A 4K restoration of out gay filmmaker Terence Davies’ landmark 1988 feature debut “Distant Voices, Still Lives” gets a week-long run at the Metrograph starting August 31. The film, a bleak and lyrical drama, tells the story of a working class family in 1950s Liverpool in two parts. The first half, “Distant Voices,” features the death of the father (Pete Postlewaite) and how his wife (Freda Dowie), and children, Eileen (Angela Walsh), Tony (Dean Williams), and Maisie (Lorraine Ashbourne), remember him. The second half, “Still Lives,” which is set and shot two years later, focuses on the children getting married and, in some cases, starting their own families.
The filmmaker based the story on his own family and memories, though there is no queer content; Tony is straight. The film is actually the second in Davies’ autobiographical trilogy, preceded by “Trilogy,” a compilation of three shorts — “Children” (1976), “Madonna and Child” (1980), and “Death and Transfiguration” (1983) — and followed, in 1992, by the feature “The Long Day Closes.”
Davies shoots “Distant Voices, Still Lives” in a sepia-tone that conveys both a sense of nostalgia and emphasizes how colorless the characters’ lives are. The filmmaker uses still shots and pregnant pauses to create a tableau that emphasizes just how stifling it was to be part of this family. The feel is palpable and relentless. Davies offers brief moments of release by having the characters sing to escape their troubles.
Music not only triggers the characters’ memories, but it also provides a way for them to express their emotions. The film’s dozen-plus songs — some sung by characters, other heard on the soundtrack — are all effectively employed. When the family matriarch is hanging out of a window she is cleaning, she recalls the reasons for marrying her husband as Ella Fitzgerald sings, “Taking a Chance on Love.” However, as the song continues to play, her husband’s abusive behavior is shown, delivering a powerful counter-message.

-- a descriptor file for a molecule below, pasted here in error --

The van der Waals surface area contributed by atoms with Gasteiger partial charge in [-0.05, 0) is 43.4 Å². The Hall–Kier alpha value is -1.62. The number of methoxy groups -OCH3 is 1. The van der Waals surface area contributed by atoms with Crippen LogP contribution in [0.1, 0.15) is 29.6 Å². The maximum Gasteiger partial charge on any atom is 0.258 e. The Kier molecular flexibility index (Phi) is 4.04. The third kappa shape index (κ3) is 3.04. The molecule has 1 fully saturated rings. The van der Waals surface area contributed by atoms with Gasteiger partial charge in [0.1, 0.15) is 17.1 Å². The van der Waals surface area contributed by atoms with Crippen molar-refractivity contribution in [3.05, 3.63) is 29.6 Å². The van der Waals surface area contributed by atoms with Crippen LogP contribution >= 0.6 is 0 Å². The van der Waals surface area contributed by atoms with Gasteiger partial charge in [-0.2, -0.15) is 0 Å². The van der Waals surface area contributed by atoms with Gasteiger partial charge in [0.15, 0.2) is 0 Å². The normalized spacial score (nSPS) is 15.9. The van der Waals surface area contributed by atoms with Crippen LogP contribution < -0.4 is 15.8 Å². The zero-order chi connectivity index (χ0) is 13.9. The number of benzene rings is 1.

Likewise, during a tense air raid, the family and neighbors gather in a shelter, where young Eileen is asked to sing. Her thin voice warbles “Roll Out the Barrel,” an ironic contrast to the fear everyone is experiencing.
The first half of “Distant Voices, Still Lives” depicts the physical, psychic, and emotional abuse the father inflicted on the family. Maisie must scrub the cellar floor if she wants to go to a dance, and Dad denies Tony’s request to have a drink with him. When Eileen wants to take work in a resort with her friends, he makes her feel such guilt that she fights back tears on the way to the job. These painful moments are all artfully composed and beautifully acted. Davies’ accomplishment is that he can communicate so much by showing so little. The impressionistic approach packs a tremendous emotional punch. One of the few tranquil moments has the three young children spying on their father as he sings and whistles “When Irish Eyes are Smiling” while grooming a horse.
A scene late in the film illustrates Davies’ skill in creating meaning by juxtaposing contrasting images. As “Love Is a Many Splendored Thing” plays on the soundtrack and cinemagoers are crying at the film of the same name, Davies cuts to an image of two men falling through space and through windows. The scene is as gorgeous and stark as it is violent, but this is a film full of beauty, starkness, and violence. It is then revealed that one of the men is Maisie’s husband, George (Vincent Maguire). He has fallen off scaffolding and is now in a hospital recovering, producing more tears for the family.
Even Tony’s wedding is a somber affair: there is nary a smile among the handful of guests or even the couple, which is oddly ominous.
All of this is not to say the film lacks bright moments, but most of them are courtesy of Micky (Debi Jones), Eileen’s friend who can sweet talk Eileen’s father into letting Eileen go to a dance or beg for five more minutes to have a cigarette outside the door at curfew. Micky displays a vivacity lacking in the rest of the characters, and her rendition of “Buttons and Bows” is a highlight. But there seems to be a pall cast over her life, as well, as she and Eileen, talking outside a pub one night, realize that their close friendship may become more distant now that they are both married and at the mercy of their husbands. It’s an especially poignant moment in a film full of powerful scenes.
One of the most intense episodes has the father ruining Christmas dinner in spectacular fashion, destroying the meal and then insisting his wife clean up the mess. Watching him suddenly seethe with rage and then act on it is starkly upsetting.
“Distant Voices, Still Lives” may be airless at many moments, but it delivers an emotionally authenticity despite it deliberate, even artificial staging. Davies’ talent is to make viewers feel every one of its harsh moments.
DISTANT VOICES, STILL LIVES | Directed by Terence Davies | Arrow Films | Opens Aug. 31 | Metrograph, 7 Ludlow St., btwn. Hester & Canal Sts. | metrograph.com